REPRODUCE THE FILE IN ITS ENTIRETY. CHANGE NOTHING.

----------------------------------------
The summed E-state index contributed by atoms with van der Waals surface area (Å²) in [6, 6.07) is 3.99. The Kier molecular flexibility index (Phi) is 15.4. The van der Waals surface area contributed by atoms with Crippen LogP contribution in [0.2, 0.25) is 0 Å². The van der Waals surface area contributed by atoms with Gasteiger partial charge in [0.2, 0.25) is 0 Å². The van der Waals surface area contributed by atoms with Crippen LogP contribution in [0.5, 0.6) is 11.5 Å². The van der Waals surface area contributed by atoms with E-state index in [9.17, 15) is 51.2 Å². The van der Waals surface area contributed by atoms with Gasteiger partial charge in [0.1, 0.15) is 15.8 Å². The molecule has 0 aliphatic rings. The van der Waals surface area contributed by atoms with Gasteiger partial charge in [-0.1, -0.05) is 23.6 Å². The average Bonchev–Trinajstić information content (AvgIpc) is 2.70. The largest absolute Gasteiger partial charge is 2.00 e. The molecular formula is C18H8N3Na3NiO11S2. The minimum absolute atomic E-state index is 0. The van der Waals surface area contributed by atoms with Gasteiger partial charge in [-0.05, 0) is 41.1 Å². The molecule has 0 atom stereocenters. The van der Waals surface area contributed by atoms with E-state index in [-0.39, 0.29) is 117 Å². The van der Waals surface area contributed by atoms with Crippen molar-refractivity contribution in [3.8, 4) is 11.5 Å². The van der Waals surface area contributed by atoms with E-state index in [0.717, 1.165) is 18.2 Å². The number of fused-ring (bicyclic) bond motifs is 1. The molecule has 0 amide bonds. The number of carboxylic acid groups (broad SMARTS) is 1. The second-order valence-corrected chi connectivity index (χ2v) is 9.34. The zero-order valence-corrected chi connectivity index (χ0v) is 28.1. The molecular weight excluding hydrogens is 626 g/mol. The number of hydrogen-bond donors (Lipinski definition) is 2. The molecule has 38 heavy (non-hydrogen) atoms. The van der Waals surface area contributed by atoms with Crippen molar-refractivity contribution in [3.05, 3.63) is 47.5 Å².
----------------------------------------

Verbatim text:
The summed E-state index contributed by atoms with van der Waals surface area (Å²) in [6, 6.07) is 3.99. The Kier molecular flexibility index (Phi) is 15.4. The van der Waals surface area contributed by atoms with Crippen LogP contribution in [0.2, 0.25) is 0 Å². The van der Waals surface area contributed by atoms with Gasteiger partial charge in [0.2, 0.25) is 0 Å². The van der Waals surface area contributed by atoms with Crippen LogP contribution in [0.5, 0.6) is 11.5 Å². The van der Waals surface area contributed by atoms with E-state index in [9.17, 15) is 51.2 Å². The van der Waals surface area contributed by atoms with Gasteiger partial charge in [0.1, 0.15) is 15.8 Å². The molecule has 0 aliphatic rings. The van der Waals surface area contributed by atoms with Gasteiger partial charge in [-0.1, -0.05) is 23.6 Å². The average Bonchev–Trinajstić information content (AvgIpc) is 2.70. The largest absolute Gasteiger partial charge is 2.00 e. The molecular formula is C18H8N3Na3NiO11S2. The minimum absolute atomic E-state index is 0. The van der Waals surface area contributed by atoms with Gasteiger partial charge in [-0.05, 0) is 41.1 Å². The molecule has 0 atom stereocenters. The van der Waals surface area contributed by atoms with E-state index in [-0.39, 0.29) is 117 Å². The van der Waals surface area contributed by atoms with Crippen molar-refractivity contribution in [3.8, 4) is 11.5 Å². The van der Waals surface area contributed by atoms with E-state index in [0.717, 1.165) is 18.2 Å². The number of fused-ring (bicyclic) bond motifs is 1. The molecule has 0 amide bonds. The number of carboxylic acid groups (broad SMARTS) is 1. The second-order valence-corrected chi connectivity index (χ2v) is 9.34. The zero-order valence-corrected chi connectivity index (χ0v) is 28.1. The molecular weight excluding hydrogens is 626 g/mol. The number of hydrogen-bond donors (Lipinski definition) is 2. The molecule has 38 heavy (non-hydrogen) atoms. The van der Waals surface area contributed by atoms with Crippen molar-refractivity contribution in [3.05, 3.63) is 47.5 Å².